Rachel Caldwell for Wheatpaste Art Collective
You’re sure to have seen Rachel Caldwell’s work all over the place – from shirts on Threadless and House of Blues to the pages of Juxtapoz Magazine and beyond. Her work is easily recognizable and loveable to her fans (after all, who wouldn’t love the wickedly adorable Unicore?), and her hand-drawn, digitally finished illustrations explore themes from nature to femininity with the greatest of ease. As part of our Collective, we want to make sure you get to know Rachel Caldwell behind the work and as this month’s Featured Artist, here’s the nitty-gritty about her inspiration and process!
Wheatpaste Art Collective: Welcome to your feature, Rachel! Let’s get started. A lot of your work is under the name Thirsty Fly – where’d this name come from?
Rachel Caldwell: A few years back when I began posting my ink drawings to various artist communities on the web, I quickly had to choose a screen name one day. I came across a poem written by William Oldys about a fly that was drinking out of his cup. The beginning of the poem states: “Busy, curious, thirsty fly! Drink with me, and drink as I”. I thought it was charming so I went with it. Now I don’t like it as much and I am not as charmed. The best screen name of all time is Killer Napkins–and he is a killer artist.
WP: We still think it’s pretty neat. Plus, I know I definitely have more regrettable screen names from earlier in my internet days. Onward with the questions! What kinds of jams get your creativity flowing?
RC: I like too many different types of music. I like classical music, but I also like Eminem and Jay-Z. I also like Alicia Keys and Adele. But if I ever feel lazy or defeated, Eminem does the trick.
WP: Do you ever do collaborations or are you pretty much a solo artist?
RC: I do not typically do collabs, but I would like to do one sometime down the road.
WP: Anyone that you’d love to collaborate with?
RC: Too many to name, but, I adore the following artists: Lori Earley, Greg Simkins, Brian Viveros, Mark Ryden, and David Bray to name a few.
WP: Any of those artists would be lucky to work with you! Now, we know you have worked and taught in Philadelphia for years. Philly is personally one of my absolute favorite cities ever. What do you love about Philadelphia and how has it helped influence your work?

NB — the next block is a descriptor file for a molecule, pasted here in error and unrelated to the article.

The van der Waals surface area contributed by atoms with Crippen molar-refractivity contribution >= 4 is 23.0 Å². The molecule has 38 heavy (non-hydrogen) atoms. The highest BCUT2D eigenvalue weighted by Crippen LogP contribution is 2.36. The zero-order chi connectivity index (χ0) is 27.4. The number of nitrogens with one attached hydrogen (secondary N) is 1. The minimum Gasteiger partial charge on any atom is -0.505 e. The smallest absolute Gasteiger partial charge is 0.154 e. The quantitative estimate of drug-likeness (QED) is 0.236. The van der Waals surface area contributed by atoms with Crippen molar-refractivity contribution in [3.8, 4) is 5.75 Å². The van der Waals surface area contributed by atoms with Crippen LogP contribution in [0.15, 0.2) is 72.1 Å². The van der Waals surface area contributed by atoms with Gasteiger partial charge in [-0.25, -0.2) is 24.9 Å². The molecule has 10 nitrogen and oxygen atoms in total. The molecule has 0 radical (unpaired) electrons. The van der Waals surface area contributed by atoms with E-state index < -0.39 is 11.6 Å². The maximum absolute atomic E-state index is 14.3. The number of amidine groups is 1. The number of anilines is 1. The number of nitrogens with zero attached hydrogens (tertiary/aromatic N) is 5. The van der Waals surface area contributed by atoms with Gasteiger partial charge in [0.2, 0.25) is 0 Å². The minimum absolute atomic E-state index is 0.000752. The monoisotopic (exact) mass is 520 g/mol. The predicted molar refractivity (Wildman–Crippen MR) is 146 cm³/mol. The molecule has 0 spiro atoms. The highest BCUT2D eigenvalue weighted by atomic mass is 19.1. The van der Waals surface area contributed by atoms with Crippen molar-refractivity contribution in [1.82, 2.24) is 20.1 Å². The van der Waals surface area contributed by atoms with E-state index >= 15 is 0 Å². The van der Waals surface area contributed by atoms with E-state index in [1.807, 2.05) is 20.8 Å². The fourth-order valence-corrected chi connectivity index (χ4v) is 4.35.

RC: Philadelphia is less of an “elitist” city when compared to New York or Boston. It has a “raw” sort of “realness” to it that is exciting. There is wonderful architecture, food, and culture. There are awesome bridges, beautiful architecture, and of course great people. The train station is the most beautiful place in the world! The way the museum is featured so prominently is also extra cool . . . I could go on.
WP: What’s your work process? Is it more hands-on or digital?
RC: I do ink drawings on paper, then scan and clean up in Photoshop. Then I digitally color them. No Wacom yet.
WP: Any exciting new projects coming up?
RC: I just completed two new drawings for Fender apparel and I am currently working on drawings for Columbia Sportswear and Four Seasons Hotels. Last year Fender and House of Blues got together and made my “swirly guitar” drawing the “official” House of Blues tee shirt for all HOB locations across the U.S. That felt pretty exciting to me!
WP: That’s awesome, congrats! We’d love to get our hands on that swirly guitar image (wink wink!) Your work has a lot of linear patterns, along with animal imagery. What’s your favorite animal or if you could be one animal, what would it be?
RC: A Great-horned owl or a Raven. Owls truly are amazing animals and so incredibly beautiful. Ravens feathers are so shiny and black (they are visually gorgeous) and they are one of very few species of birds who do acrobatic flips in the air just for the fun of it.
WP: Final question – you’re stuck on a deserted island and can only bring 2 books and 2 movies. What are they?
RC: Books: What Looks Like Crazy on An Ordinary Day by Pearle Cleage; The Red Tent by Anita Diamant Movies: Uncle Buck; The Count of Monte Cristo.
WP: Sweet stuff! Thanks for taking the time to let us into your artist brain.
If you dig Rachel Caldwell’s style and want to check out her work, her Canvas Wall Art and stickable posters are exclusively available at Wheatpaste Art Collective. Stay tuned for next month’s feature!
Interview by Beth Demmon Ivey.